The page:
By Gerard J. Criner, M.D., FACP, FACCP, Chair and Professor of Thoracic Medicine and Surgery at the Lewis Katz School of Medicine at Temple University and Director of the Temple Lung Center
COPD can be complicated to manage, requiring individualized treatment, consistent follow-up, and patient compliance. To help meet this challenge, the Global Initiative for Chronic Lung Disease (GOLD) provides a review of the current recommendations for assessment, diagnosis, and treatment of COPD. Access the GOLD guidelines for free.
The main goals of COPD treatment are to reduce symptoms, prevent exacerbations, limit hospitalizations, and improve quality of life. Key steps include:
Identifying and Reducing COPD Risk Factors
For the patient who smokes, your encouragement and support in quitting is vital. Connecting your patients with a smoking cessation program can offer many benefits. Temple’s Smoking Cessation Center uses both medication and behavioral therapy to help patients reach their goal. Temple can also arrange for lung cancer screening when appropriate. This enables earlier diagnosis, which can lead to improved outcomes.
Prescribing and Monitoring Medications
The GOLD guidelines outline the pharmacologic goals and options. Goals are to reduce symptoms, limit the frequency and severity of exacerbations, and improve health and exercise tolerance. Classes of medications used to treat COPD include beta-2;agonists, anticholinergics, methylxanthines, and combination drugs. The exact regimen should be individualized for each patient based on numerous factors including symptoms, comorbidities, side effects, and patient preference. To help monitor treatment effectiveness, have the patient keep a symptom journal. Another resource is the COPD Co-Pilot app*, available through the Temple Lung Center. This easy-to-use use app enables patients to report symptoms and allows for same-day therapy adjustments.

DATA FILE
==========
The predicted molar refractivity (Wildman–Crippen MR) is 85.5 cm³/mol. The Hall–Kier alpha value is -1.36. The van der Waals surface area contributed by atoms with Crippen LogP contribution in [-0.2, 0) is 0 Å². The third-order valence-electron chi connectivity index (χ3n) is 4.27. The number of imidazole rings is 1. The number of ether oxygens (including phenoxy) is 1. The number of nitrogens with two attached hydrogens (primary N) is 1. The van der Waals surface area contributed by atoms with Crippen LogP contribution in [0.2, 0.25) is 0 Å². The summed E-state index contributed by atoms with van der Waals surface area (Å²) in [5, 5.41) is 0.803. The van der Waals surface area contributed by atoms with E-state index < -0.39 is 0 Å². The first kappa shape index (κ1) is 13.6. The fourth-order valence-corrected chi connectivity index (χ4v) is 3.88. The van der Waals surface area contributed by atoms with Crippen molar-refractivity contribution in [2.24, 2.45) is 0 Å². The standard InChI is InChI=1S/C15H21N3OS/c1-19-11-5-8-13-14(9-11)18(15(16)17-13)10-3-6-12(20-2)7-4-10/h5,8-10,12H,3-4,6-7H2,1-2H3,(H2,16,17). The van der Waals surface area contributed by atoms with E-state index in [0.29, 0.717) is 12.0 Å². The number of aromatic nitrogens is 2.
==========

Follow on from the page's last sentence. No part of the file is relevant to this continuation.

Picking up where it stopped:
Providing Education and Support With Regular Followups
For many COPD patients, ongoing support from their health care provider is essential. This includes regular follow-up assessments (including demonstration of inhaler technique) and promotion of good self-management. If available, a pulmonary rehabilitation program can help improve a patient’s physical and psychological condition. In addition, all patients older than 65 should be screened for COPD during annual well-care visits.
Know When to Refer Hard-to-Manage Patients
Indications include deteriorating symptoms, multiple hospitalizations, or complicating comorbidities. For referral to the Temple Lung Center, call 800-TEMPLE-MED.
The economic and social burden of chronic illnesses such as COPD is substantial. But with appropriate care and education, patients can control the disease and lessen their chances of hospitalization.
*Dr. Gerard Criner and Temple University hold a financial interest in the COPD Co-Pilot app.